The unbearable annoyance of beingSo we did it. There was enough outrage, enough bitching and moaning that the accursed Powers That Be gave in and gave up. Louie's has returned triumphant and slightly grease-stained. And we, the eating public, win all around. We have somewhere to eat after nighttime campus events, and Louie's, trying to make up for the money lost by the absurd decision to close during their most profitable hours, is giving us all kinds of neat stuff, like the potato bar and ranch dressing as a free part of the condiment bar.
It's successes like this that can turn one into an activist. So I'm hoping to get a bandwagon together for some of my personal issues. If we all throw a fit, maybe something will happen about these things. Granted, none of my peeves have the financial aspect involved in the Louie's debacle, so we may be looking at an industrial-grade hissy fit. But I have faith in the whining capabilities of this campus. Don't let me down.
First and foremost, I present a problem afflicting one of the most-trafficked buildings on campus: Modern Languages. I, myself, spend almost all of my time there, and a very troubling issue has arisen. Between noon and 2 p.m. each day, the women's restrooms on the third floor (which, in the twisted, Escher-esque world of Modern Languages, means the first floor) run out of toilet paper. Normally, I wouldn't complain about this; just ask for a handout from the next stall and move on with your life. But the amazing consistency of this deficiency makes one wonder if this is being done on purpose. Every day, for weeks now, lines reminiscent of Communist-era Russia form in the restroom. As someone heads for an open stall, a bitter, tormented voice mutters "No paper." One more squirming soul takes her place at the back of the line.
How long must this horror go on before the restroom fairies realize how much paper to stock the restrooms with? This ain't rocket science. I have now taken to carrying a travel-pack of Kleenex in my backpack, which makes me feel like I'm turning into a mom.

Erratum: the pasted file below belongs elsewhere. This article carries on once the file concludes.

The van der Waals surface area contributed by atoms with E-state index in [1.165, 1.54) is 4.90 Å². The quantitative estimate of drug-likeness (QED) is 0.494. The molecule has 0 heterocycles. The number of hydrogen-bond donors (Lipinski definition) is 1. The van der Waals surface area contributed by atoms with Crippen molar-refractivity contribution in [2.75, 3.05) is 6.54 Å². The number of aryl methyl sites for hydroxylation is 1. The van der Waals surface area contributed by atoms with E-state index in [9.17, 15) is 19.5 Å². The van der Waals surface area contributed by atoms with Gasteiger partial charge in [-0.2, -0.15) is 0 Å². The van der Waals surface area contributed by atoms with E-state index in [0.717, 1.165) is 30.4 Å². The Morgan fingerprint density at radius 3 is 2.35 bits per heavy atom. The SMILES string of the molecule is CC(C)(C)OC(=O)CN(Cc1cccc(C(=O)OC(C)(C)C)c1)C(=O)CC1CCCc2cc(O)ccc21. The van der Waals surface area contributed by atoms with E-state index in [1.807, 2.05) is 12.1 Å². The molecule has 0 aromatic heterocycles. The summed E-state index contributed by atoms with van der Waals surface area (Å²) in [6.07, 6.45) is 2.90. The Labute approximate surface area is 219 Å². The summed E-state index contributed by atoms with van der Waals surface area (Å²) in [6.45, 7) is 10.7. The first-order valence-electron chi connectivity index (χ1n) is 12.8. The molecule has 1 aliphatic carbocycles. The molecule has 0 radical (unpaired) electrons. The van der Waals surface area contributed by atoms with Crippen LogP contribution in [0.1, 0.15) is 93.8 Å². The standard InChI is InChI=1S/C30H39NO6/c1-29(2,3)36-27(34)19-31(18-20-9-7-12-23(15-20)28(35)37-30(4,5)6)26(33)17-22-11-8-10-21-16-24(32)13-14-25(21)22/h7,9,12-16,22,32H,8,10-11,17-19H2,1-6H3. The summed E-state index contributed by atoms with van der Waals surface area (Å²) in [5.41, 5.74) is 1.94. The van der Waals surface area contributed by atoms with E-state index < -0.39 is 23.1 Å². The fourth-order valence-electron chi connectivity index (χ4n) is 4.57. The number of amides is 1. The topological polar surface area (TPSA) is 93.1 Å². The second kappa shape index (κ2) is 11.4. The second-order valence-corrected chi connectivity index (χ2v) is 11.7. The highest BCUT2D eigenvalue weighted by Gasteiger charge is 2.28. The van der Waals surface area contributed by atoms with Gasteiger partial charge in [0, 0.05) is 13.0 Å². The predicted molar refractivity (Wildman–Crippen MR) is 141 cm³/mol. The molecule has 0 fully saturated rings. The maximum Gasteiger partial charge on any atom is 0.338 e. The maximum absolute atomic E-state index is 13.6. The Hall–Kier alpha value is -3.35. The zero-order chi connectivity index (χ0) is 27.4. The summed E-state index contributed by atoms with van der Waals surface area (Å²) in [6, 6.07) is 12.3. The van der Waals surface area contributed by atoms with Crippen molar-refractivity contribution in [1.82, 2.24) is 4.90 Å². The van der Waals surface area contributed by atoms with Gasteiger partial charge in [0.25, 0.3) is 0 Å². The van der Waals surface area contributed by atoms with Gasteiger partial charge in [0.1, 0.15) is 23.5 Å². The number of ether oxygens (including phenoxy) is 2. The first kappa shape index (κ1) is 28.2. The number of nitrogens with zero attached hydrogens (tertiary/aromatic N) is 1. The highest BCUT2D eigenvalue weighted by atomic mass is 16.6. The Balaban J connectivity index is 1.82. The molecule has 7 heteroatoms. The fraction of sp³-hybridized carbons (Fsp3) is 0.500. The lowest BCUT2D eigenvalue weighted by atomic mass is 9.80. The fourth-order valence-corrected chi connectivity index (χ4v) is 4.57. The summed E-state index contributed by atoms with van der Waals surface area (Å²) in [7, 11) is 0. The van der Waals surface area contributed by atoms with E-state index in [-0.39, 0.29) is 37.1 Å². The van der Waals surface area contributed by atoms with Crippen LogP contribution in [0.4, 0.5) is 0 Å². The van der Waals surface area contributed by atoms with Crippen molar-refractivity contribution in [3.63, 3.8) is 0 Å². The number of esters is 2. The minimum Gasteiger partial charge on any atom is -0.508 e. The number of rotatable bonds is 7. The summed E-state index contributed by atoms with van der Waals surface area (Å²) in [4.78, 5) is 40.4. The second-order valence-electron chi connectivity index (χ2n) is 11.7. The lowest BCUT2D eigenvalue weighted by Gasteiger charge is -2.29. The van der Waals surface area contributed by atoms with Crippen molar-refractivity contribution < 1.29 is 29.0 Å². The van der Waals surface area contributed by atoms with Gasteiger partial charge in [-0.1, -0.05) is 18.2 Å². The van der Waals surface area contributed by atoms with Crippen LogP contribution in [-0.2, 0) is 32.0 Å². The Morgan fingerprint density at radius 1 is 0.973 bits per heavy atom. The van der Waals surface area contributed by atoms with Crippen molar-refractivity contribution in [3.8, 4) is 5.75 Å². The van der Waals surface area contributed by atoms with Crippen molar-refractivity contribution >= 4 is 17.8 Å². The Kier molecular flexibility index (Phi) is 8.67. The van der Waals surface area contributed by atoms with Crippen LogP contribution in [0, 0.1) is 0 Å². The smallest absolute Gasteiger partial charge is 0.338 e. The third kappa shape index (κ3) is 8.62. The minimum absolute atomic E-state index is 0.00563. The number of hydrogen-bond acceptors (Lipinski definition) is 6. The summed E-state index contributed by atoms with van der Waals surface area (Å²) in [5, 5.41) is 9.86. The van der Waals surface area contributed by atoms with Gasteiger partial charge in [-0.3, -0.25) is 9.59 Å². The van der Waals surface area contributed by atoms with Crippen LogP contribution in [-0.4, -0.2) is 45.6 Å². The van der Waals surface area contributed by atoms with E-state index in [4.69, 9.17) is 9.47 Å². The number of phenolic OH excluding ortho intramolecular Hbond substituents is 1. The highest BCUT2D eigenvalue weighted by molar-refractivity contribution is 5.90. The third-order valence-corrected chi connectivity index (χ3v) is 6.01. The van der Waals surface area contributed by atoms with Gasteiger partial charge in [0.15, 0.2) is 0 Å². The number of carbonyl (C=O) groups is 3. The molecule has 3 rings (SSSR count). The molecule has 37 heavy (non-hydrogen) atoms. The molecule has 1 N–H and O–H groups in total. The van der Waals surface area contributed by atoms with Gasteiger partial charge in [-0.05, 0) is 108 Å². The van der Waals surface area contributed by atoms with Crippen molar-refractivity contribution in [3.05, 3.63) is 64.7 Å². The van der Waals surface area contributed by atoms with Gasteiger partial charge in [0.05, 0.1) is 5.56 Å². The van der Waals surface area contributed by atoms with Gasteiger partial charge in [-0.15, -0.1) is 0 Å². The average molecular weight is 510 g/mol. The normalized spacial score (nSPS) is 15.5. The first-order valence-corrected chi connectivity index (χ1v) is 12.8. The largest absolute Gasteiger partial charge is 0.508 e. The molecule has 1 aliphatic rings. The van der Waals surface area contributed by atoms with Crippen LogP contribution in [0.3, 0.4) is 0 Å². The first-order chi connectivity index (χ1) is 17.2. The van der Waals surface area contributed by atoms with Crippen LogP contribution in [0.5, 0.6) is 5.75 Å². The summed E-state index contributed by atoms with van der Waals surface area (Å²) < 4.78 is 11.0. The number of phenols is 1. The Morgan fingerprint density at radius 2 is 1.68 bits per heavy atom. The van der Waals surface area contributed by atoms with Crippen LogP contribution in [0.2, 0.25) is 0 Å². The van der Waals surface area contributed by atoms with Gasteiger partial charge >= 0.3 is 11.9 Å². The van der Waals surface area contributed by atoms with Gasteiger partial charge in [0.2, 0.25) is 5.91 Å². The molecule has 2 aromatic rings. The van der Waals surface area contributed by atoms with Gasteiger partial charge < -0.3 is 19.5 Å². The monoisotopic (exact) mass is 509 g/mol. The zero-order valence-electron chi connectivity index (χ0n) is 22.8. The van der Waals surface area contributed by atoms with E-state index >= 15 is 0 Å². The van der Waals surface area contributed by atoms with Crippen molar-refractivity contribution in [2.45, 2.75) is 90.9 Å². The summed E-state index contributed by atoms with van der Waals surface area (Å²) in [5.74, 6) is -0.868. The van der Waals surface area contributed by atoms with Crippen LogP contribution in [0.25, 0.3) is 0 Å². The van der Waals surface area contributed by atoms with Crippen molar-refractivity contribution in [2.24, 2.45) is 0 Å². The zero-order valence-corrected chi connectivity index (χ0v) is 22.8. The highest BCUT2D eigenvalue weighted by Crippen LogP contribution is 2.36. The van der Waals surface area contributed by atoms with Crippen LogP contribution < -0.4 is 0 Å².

Second on the agenda is my pedestrian problem. Last fall I got myself a bike. Despite the observation from an old, dear friend that seeing me on a bike was like seeing a coffee table take up skiing, I have enjoyed my two-wheeled adventures around the university area. I'm no Tour de Tucson type; my beach cruiser doesn't do hills. But a nice tourist pedal down the Mall gets me to class. Unfortunately, the pedestrians also en route to their destinations have no regard for bike lanes. I expected this from cars. It's the people thing I can't understand.
Earlier this week, I narrowly missed an adorable 3-year-old girl who had been dragged into my path by her oblivious dad. Pedestrians, hear me now: Bikes move fast and are not as maneuverable as feet. You have a better chance of avoiding me than I have of avoiding you. Do not take an extended, oblique trajectory across bike lanes; get across quickly and directly. And here's one you may have forgotten: Look both ways before you cross a street, ANY STREET. I'm warning you now, as finals approach and I wind up with four papers due in three days, I will no longer care about my own well-being and will run you down just for fun. I'm getting cranky.
Speaking of cranky, the Parking and Transportation goons are getting more feisty every day. Sitting outside the aforementioned, toilet-paperless Modern Languages a while back, I noticed a fellow bicyclist locking his bike up in the bike parking area between Modern Languages and Psychology. In fact, he was locking his bike to the very sign which identified the area as bike parking. Not two minutes later, a P&T goon showed up to boot the poor guy's bike, because it was illegally locked to a sign. A sign that read "Bike Parking." Am I the only one noticing the irony here? I really hope the guy contested that ticket on the grounds of rampant stupidity on Parking and Transportation's part.
So there are three of the things that make my day that much more difficult. None of them are quite Louie-caliber, but I think they're worth a slight uproar. Be angry with me, not at me. And if you need a Kleenex, you know where I'll be.
M. Stephanie Murray is a junior majoring in English literature. Stay out of her way. Her column, 'What Fresh Hell?' appears every other Wednesday.